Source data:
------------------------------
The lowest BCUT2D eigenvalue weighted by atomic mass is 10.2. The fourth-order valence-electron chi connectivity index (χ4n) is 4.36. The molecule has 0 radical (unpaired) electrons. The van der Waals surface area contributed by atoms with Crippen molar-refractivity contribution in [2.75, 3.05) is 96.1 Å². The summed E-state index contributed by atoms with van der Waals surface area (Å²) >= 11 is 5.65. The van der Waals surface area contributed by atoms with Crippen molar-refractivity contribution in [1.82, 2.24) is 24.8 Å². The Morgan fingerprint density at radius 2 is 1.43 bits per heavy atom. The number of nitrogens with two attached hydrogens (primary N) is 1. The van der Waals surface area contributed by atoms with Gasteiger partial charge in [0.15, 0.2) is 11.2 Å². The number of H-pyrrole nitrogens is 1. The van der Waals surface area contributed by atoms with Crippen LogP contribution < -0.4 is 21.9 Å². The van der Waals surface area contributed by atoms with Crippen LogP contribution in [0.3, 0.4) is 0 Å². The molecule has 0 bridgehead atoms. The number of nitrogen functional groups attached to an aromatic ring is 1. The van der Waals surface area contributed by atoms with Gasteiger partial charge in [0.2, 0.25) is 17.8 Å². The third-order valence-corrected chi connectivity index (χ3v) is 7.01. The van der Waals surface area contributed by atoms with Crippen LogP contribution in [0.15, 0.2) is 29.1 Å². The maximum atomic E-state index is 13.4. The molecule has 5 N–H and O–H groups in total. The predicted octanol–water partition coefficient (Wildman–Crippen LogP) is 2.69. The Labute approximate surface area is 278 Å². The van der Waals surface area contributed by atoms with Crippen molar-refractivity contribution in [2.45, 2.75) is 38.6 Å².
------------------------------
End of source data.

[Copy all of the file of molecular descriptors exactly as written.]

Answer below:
The lowest BCUT2D eigenvalue weighted by atomic mass is 10.2. The fourth-order valence-electron chi connectivity index (χ4n) is 4.36. The molecule has 0 radical (unpaired) electrons. The van der Waals surface area contributed by atoms with Crippen molar-refractivity contribution in [2.75, 3.05) is 96.1 Å². The summed E-state index contributed by atoms with van der Waals surface area (Å²) >= 11 is 5.65. The van der Waals surface area contributed by atoms with Crippen molar-refractivity contribution in [1.82, 2.24) is 24.8 Å². The Morgan fingerprint density at radius 2 is 1.43 bits per heavy atom. The number of nitrogens with two attached hydrogens (primary N) is 1. The van der Waals surface area contributed by atoms with Gasteiger partial charge in [0.15, 0.2) is 11.2 Å². The number of H-pyrrole nitrogens is 1. The van der Waals surface area contributed by atoms with Crippen LogP contribution < -0.4 is 21.9 Å². The van der Waals surface area contributed by atoms with Crippen LogP contribution in [0.3, 0.4) is 0 Å². The molecule has 0 bridgehead atoms. The number of nitrogen functional groups attached to an aromatic ring is 1. The van der Waals surface area contributed by atoms with Gasteiger partial charge in [0.2, 0.25) is 17.8 Å². The third-order valence-corrected chi connectivity index (χ3v) is 7.01. The van der Waals surface area contributed by atoms with Crippen LogP contribution in [0.15, 0.2) is 29.1 Å². The maximum atomic E-state index is 13.4. The molecule has 5 N–H and O–H groups in total. The predicted octanol–water partition coefficient (Wildman–Crippen LogP) is 2.69. The Labute approximate surface area is 278 Å². The van der Waals surface area contributed by atoms with Crippen molar-refractivity contribution in [2.45, 2.75) is 38.6 Å².